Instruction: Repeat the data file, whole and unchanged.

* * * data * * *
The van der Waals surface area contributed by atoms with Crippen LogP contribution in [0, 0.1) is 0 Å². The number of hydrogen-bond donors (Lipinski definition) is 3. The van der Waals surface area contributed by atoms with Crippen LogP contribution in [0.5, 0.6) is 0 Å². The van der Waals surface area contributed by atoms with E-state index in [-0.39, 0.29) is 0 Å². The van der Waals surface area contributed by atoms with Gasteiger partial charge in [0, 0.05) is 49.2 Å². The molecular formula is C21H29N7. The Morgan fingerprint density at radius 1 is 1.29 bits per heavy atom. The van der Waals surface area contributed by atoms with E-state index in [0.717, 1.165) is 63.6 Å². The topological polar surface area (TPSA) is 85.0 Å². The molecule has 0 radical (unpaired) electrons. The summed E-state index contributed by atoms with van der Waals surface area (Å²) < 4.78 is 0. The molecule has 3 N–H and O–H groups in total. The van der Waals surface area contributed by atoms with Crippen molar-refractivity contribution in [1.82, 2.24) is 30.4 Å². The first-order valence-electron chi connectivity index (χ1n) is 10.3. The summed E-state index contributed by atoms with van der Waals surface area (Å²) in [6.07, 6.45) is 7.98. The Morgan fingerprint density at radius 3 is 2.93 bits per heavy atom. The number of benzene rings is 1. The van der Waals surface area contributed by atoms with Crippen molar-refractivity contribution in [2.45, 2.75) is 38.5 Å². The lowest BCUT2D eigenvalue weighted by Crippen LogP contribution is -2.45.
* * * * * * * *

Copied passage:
The van der Waals surface area contributed by atoms with Crippen LogP contribution in [0, 0.1) is 0 Å². The number of hydrogen-bond donors (Lipinski definition) is 3. The van der Waals surface area contributed by atoms with Crippen LogP contribution in [0.5, 0.6) is 0 Å². The van der Waals surface area contributed by atoms with E-state index in [-0.39, 0.29) is 0 Å². The van der Waals surface area contributed by atoms with Gasteiger partial charge in [0, 0.05) is 49.2 Å². The molecular formula is C21H29N7. The Morgan fingerprint density at radius 1 is 1.29 bits per heavy atom. The van der Waals surface area contributed by atoms with E-state index in [0.717, 1.165) is 63.6 Å². The topological polar surface area (TPSA) is 85.0 Å². The molecule has 0 radical (unpaired) electrons. The summed E-state index contributed by atoms with van der Waals surface area (Å²) < 4.78 is 0. The molecule has 3 N–H and O–H groups in total. The van der Waals surface area contributed by atoms with Crippen molar-refractivity contribution in [1.82, 2.24) is 30.4 Å². The first-order valence-electron chi connectivity index (χ1n) is 10.3. The summed E-state index contributed by atoms with van der Waals surface area (Å²) in [6.07, 6.45) is 7.98. The Morgan fingerprint density at radius 3 is 2.93 bits per heavy atom. The number of benzene rings is 1. The van der Waals surface area contributed by atoms with Crippen molar-refractivity contribution in [2.45, 2.75) is 38.5 Å². The lowest BCUT2D eigenvalue weighted by Crippen LogP contribution is -2.45.